In terms of rhotics in complex onsets, the main finding of this study is that the tap is the preferred variant, but that it does alternate both with the approximant and a voiceless fricative. However, the fricative variant was shown to be confined to clusters with voiceless coronal consonants. Bradley (1999, 2006) observed a similar distribution for Ecuadorian Spanish and offered an articulatory explanation. Here I propose a similar solution and rely on the same four assumptions in Bradley (1999) regarding phonemic taps in Spanish, namely: (1) the tap is an approximant gesture, evidenced by the fact that the closure is rarely complete (RECASENS, 1991); (2) approximants and fricatives are identical in constriction degree but differ in duration alone (ROMERO, 19959); (3) gestures on the same articulatory tier are blended, and (4) the assibilated rhotic is a result of gestural blending and a resulting increased duration of the flap gesture, yielding frication (p. 66). To this list I include an additional assumption: increased duration of the tap after a consonant on a different articulatory tier together with a lack of sufficient constriction to create frication noise yields a surface approximant in heterorganic clusters as opposed to the assibilated variant in homorganic clusters. This proposal is illustrated schematically in Figures 5 and 6.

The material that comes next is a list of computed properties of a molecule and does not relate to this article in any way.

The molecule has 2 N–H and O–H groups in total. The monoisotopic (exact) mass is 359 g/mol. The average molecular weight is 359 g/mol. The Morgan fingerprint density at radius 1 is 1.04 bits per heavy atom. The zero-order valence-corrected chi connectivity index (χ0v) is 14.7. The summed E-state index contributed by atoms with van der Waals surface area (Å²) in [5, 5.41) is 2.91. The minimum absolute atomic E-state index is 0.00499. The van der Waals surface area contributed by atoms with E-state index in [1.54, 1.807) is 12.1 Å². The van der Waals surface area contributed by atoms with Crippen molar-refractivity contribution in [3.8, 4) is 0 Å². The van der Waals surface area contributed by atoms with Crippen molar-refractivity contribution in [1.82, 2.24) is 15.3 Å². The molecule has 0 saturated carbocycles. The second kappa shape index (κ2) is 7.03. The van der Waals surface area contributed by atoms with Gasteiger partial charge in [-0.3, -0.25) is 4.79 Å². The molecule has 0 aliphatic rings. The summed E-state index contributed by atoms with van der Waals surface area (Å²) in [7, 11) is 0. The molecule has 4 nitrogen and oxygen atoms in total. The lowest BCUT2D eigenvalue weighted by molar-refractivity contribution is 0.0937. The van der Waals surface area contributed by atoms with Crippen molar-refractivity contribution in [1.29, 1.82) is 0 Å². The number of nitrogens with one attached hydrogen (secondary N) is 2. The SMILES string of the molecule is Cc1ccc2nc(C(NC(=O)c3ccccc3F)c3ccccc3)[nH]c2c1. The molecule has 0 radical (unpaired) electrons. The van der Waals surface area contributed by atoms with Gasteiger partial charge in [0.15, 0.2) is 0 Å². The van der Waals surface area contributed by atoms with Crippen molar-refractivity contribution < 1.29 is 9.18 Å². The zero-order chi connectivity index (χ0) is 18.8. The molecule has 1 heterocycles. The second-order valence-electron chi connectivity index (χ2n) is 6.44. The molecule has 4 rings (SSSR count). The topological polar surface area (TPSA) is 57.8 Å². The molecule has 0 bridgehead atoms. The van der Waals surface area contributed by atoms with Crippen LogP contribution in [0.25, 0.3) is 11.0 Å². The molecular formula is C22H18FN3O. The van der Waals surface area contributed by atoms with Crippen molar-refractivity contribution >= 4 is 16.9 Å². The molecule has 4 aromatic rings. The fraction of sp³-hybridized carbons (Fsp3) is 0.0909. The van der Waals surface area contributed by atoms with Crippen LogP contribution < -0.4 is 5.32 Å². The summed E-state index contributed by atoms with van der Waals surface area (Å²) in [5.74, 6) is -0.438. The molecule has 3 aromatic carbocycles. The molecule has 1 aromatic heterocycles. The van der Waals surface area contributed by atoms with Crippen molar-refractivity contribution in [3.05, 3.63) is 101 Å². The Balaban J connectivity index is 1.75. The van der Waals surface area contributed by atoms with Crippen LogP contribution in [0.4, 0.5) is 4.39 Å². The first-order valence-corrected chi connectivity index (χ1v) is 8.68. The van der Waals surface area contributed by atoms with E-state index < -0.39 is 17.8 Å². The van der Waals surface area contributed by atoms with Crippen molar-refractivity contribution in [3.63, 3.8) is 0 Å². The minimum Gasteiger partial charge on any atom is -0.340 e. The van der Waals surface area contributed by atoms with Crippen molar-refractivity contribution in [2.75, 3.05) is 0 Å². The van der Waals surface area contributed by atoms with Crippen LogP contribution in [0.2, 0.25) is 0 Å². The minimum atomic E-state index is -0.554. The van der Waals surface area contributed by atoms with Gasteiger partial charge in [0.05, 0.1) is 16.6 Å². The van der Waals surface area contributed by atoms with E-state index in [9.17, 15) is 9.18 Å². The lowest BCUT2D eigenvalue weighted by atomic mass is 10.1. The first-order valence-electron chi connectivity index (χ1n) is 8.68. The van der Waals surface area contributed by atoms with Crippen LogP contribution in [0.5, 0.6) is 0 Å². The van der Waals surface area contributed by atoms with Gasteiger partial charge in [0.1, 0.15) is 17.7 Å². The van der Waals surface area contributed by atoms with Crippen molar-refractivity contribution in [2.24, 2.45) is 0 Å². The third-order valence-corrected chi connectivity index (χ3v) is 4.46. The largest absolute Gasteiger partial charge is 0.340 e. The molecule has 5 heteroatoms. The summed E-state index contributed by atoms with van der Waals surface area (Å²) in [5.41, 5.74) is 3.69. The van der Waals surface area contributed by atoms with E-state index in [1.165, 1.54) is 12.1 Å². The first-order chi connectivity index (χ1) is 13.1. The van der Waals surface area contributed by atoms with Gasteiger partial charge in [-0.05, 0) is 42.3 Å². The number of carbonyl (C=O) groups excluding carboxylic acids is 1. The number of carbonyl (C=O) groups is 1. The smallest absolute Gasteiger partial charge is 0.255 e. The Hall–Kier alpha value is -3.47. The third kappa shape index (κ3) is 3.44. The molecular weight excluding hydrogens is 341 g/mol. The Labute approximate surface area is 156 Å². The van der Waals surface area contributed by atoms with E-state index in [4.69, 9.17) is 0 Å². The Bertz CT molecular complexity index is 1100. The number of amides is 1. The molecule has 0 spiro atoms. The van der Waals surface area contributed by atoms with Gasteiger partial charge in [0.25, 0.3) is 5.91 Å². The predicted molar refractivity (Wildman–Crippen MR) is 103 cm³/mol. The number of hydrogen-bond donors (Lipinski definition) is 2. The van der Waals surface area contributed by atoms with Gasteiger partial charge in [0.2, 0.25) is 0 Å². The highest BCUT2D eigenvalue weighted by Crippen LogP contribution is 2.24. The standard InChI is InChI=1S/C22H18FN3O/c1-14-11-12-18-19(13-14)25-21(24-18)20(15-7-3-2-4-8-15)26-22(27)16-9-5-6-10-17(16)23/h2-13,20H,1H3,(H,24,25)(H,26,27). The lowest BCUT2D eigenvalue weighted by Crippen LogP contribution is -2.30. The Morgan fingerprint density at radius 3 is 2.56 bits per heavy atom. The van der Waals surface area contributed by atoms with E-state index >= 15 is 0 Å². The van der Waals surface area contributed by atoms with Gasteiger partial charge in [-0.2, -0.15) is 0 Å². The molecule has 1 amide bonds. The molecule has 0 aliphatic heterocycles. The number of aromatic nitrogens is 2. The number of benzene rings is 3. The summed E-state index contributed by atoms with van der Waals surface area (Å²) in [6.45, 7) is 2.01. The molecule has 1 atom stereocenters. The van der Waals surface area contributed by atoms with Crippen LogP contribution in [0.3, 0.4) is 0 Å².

Figure 5 shows an articulatory diagram for heterorganic consonant clusters, adapted from Bradley (1999). On the left, the coronal consonant is fully released before the rhotic gesture begins. Due to the open glottis the intrusive vowel surfaces with a formant structure approaching that of the vowel that appears on the other side of the rhotic closure. On the right, the rhotic gesture begins earlier and increases in duration. Repeating Bradley’s assumption that the tap is an approximant, and that approximants and fricatives differ in duration only, the increased duration allows for frication. Additionally, since the consonant and the rhotic are on the same articulatory tier, the gestures blend, causing assibilation.10

Figure 12.Figure 5. Rhotic variants in homorganic clusters such as /tɾ/.